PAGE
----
Chapter 10 Lesson 3

How a Bank Gets Its Money


credit union

nonprofit service cooperative that accepts deposits, makes loans, and provides other financial services


things that are sold


form of business organization recognized by law as a separate legal entity with all the rights and responsibilities of an individual, including the right to buy and sell property, enter into legal contracts, and to sue and be sued


certificate of ownership in a corporation; can be either common or preferred stock


certificate of ownership in a corporation; can be either common or preferred stock


person who owns a share or shares of stock in a corporation; same as stockholders

state-chartered bank

bank that receives its charter from the state in which it operates
certificates of deposit/CDs

receipt showing that an investor has made an interest-bearing loan to a financial institution

reserve requirement

formula used to compute the amount of a depository institution’s required reserves

Issuing Stock

  • most banks are established as a corporation
  • corporations can raise funds by selling stocks to shareholders
  • corporations are responsible for it's debt, but shareholders aren't; limited liability
  • when people start a bank,they hire attorneys to complete and the legal papers needed to establish a corporation
  • a state-chartered bank must follow state laws to the minimum amount of financial capital

Consumer and Business Deposits

  • once a bank begins operations, it can accept deposits and will pay interest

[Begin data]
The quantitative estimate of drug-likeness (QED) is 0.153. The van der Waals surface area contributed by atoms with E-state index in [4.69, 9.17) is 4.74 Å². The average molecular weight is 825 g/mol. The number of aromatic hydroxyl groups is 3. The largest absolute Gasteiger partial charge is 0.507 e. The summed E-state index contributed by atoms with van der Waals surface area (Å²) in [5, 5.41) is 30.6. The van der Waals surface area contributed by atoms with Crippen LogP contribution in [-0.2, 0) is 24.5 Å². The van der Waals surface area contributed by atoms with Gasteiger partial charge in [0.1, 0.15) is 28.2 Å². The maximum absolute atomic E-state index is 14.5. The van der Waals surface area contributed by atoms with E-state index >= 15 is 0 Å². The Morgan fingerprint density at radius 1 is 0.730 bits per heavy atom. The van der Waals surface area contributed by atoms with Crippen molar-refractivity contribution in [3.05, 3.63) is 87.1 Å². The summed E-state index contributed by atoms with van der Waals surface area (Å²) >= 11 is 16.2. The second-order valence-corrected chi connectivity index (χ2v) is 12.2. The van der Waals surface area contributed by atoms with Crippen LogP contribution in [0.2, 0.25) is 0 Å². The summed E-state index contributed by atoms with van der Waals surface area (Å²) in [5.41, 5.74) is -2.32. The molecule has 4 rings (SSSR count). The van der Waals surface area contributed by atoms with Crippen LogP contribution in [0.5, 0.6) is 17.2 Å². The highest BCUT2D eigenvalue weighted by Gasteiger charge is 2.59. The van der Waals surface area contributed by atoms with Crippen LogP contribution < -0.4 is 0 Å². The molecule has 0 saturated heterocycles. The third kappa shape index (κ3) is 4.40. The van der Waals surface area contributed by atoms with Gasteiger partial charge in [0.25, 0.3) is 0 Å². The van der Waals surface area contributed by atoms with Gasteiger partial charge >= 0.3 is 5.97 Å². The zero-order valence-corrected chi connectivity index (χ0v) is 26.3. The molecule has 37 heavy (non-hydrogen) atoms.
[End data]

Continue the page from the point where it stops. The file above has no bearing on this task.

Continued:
• the rate of interest must be very close to the rates paid by competing financial institutions - savings, loans, credit unions, etc.
  • little payments of interest are made on checking deposits most of the, but more on longer term saving deposits
  • new banks may also offer certificates of deposits or CD's - they're actually not deposits; they are considered loans from a consumer to the bank

Fractional Reserves Expand Bank Deposits

  • bank charges interest every time there's a new loan, but also keeps reserves
  • the bank may continue attracting deposits and making loans until it is "loaned out" or unable to make loans
  • the bank has to report its reserves and its demand deposits to the Fed on a regular basis
  • banks are heavily regulated by the Fed, the Comptroller of the Currency, the FDIC, and possibly even some state banking officials (bankers don't like this, but the regulation has prevented massive failures like those we saw during the great depression)

Loans, Investments, and Fees

  • loans to consumers and businesses are an important part of a bank's profits
  • banks also earn its money on investments
  • if a bank has extra funds that are not loaned out, it could buy U.S. bonds
  • many fees come from maintaining a bank - application fees from applying for a loan, withdrawal fees for using an ATM from another bank, fees for overdrawing your checking account, and fees for bouncing a check.
Big image